I imagine that these reports will be more akin to a 'O level ' essay than some deep and groundbreaking scientific paper, but hey I'll do the best I can.

So to the star of the show...The Red Grouse.
I thought I'd get the ball rolling by giving a little bit of basic background information about the species...

Red Grouse Lagapus lagopus
The Red Grouse is a race of Willow Grouse that is only found in parts of Great Britain and Ireland.
While the European Willow Grouse has a largely white plumage, the Red Grouse is a reddish/brown colour.
A medium size Grouse standing 37-42 cm, they are a very plump bird with a small head and hooked-tipped bill.
The male of the species is much redder in colour than the female and has a red wattle above it's eyes.

The preferred habitat of the Red Grouse is extensive heather moorland, but it's also at home in areas of upland bog...The Peak District, where most of my observations will take place is perfect because it offers both of these scenarios.
The Red Grouse feeds mainly on the ground eating heather shoots and invertebrates such as Crane Fly.
Small young Grouse feed mainly on insects including Crane Fly, Beetles and Sawfly larvae as well as moorland plants.
The female Red Grouse usually lays 6-9 eggs in late April or May which are laid in a hollow that is scraped by the female amongst the heather or soft rush.
The female incubates, but the male is always close at hand.
The young are active soon after hatching and feed themselves.
The flight feathers of the young grow very quickly and they fledge in 11-12 days.
They are not fully grown until 30-35 days and they stay with their family for 6-8 weeks.

So that's the basics that I've learned through a little research...I now hope to provide my own insight into these birds over the next year or so...

Anthony Dixon R.A. (Reluctant Academic) Manchester, England.

Tuesday, 23 March 2010

Red Grouse Study Introduction

Earlier this year I told you that I was planning a couple of projects for 2010...One features migrant birds and should hopefully get underway next month and the other was to capture Owl species in my home borough of Stockport.
Frustratingly the Owls are becoming a very time consuming venture and the rewards have been very few up to now.

I've decided to take a far more leisurely approach to the Owls and while not abandoning the idea altogether, I feel that my time could be better spent on another species in the meantime...

The species I have chosen is my old favourite, the Red Grouse (Lagopus lagopus).
My reasoning behind this choice is, despite being a fairly common sight on the bleak moorlands of Britain, it still remains an elusive and in my opinion a very interesting subject.

I propose to study these birds at regular intervals throughout the seasons for the next 12 months.
Starting now makes perfect sense to me because obviously it's the start of spring and hopefully I'll get to witness new arrivals in the next couple of months.

Now, I'm calling this my 'Red Grouse Study'...Don't get me wrong, I'm not a scientist nor do I have any aspirations to be so.
I do however want to observe these birds the best I can and hopefully learn a little more about their behaviour.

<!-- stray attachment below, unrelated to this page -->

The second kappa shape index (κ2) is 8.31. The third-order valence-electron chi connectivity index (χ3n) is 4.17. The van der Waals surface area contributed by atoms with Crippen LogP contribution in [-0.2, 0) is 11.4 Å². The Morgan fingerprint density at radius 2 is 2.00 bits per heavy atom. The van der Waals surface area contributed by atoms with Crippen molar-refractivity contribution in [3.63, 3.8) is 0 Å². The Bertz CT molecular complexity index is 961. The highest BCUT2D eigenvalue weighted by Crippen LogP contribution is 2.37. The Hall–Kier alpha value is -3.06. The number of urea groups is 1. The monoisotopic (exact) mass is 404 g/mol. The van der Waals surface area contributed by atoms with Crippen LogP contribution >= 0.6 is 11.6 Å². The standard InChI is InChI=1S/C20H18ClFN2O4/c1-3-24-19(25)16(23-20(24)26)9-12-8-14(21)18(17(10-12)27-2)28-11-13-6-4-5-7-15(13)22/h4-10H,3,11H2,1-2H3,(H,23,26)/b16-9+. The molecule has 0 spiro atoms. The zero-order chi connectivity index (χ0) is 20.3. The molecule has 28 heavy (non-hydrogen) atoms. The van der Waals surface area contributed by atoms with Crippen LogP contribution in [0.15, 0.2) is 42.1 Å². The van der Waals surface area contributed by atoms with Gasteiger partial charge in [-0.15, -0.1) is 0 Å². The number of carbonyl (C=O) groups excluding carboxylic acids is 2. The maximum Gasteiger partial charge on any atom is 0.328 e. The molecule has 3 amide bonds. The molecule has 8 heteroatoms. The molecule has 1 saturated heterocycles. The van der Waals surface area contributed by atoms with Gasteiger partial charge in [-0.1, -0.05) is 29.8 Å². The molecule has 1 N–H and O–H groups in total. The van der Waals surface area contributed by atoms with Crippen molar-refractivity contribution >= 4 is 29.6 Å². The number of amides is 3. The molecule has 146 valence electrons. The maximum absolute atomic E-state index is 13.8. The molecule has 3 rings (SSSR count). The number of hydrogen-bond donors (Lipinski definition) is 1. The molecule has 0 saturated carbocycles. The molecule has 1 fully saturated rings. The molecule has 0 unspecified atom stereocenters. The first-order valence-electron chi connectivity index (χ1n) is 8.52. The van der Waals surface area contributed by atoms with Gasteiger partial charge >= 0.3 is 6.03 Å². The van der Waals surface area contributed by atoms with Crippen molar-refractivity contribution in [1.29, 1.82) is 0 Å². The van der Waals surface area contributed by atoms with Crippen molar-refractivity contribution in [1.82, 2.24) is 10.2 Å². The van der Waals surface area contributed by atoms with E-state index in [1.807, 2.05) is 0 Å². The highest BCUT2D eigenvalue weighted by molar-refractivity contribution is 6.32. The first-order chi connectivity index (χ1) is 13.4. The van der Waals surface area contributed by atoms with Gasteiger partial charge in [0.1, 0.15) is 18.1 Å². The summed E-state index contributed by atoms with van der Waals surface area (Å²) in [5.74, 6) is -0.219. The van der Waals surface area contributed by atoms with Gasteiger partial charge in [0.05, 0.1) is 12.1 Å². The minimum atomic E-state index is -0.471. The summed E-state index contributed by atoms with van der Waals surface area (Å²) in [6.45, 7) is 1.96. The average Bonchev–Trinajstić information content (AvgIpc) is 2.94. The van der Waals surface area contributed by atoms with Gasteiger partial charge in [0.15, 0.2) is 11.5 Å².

I have said before on these pages about how much I admire the hardy Red Grouse and hopefully over the next year or so, should you choose to follow this project you will find out exactly why I hold it in such high esteem.

Sunday, 21 March 2010

The Dark Peak

After a last minute change of plan, this morning saw a whistle stop tour of the Dark Peak and the chance to photograph some of my favourite locations...

An early start to hopefully capture some early morning light was somewhat hampered by the time I arrived at Edale by thick fog...In fact a real pea souper!

My time was limited today, so rather than hang about waiting for the mist to clear, I decided to keep moving and take the short drive to Mam Tor.

Mam Tor or 'Mother Mountain' is the second highest peak in the Peak District behind the world famous Kinder Scout.
Around the summit of Mam Tor there is a ringed 'ditch' which is the remains of an Iron age hill fort.

The other famous feature of the mountain is a 4000 year old landslide which has attracted studies by Geologists from all over the world.
In 1819 the A625 Manchester to Sheffield road was constructed, but unfortunately the road which winds around the slopes of Mam Tor, twice crossed the main body of the landslide.
Over the next 160 years the road was under constant repair due to land movement and in 1977 a large movement restricted the road to a single lane.
Another large movement in 1979, resulted in the permanent closure to traffic.

I have always had a fascination with Mam Tor with it's unstable slopes and the remains of the former A625 prove that man really can't compete with the power of nature.

Next stop this morning was a short 2 mile journey to Castleton and an interesting feature known as Cave Dale...
A dry limestone valley which was formed by glacial meltwater carving the soluble limestone into a deep narrow gorge at the end of the last Ice age.
Over time, the river found it's way underground leaving a dry valley and many caverns and chambers below.

I first visited Cave Dale as a schoolboy and have always loved the area.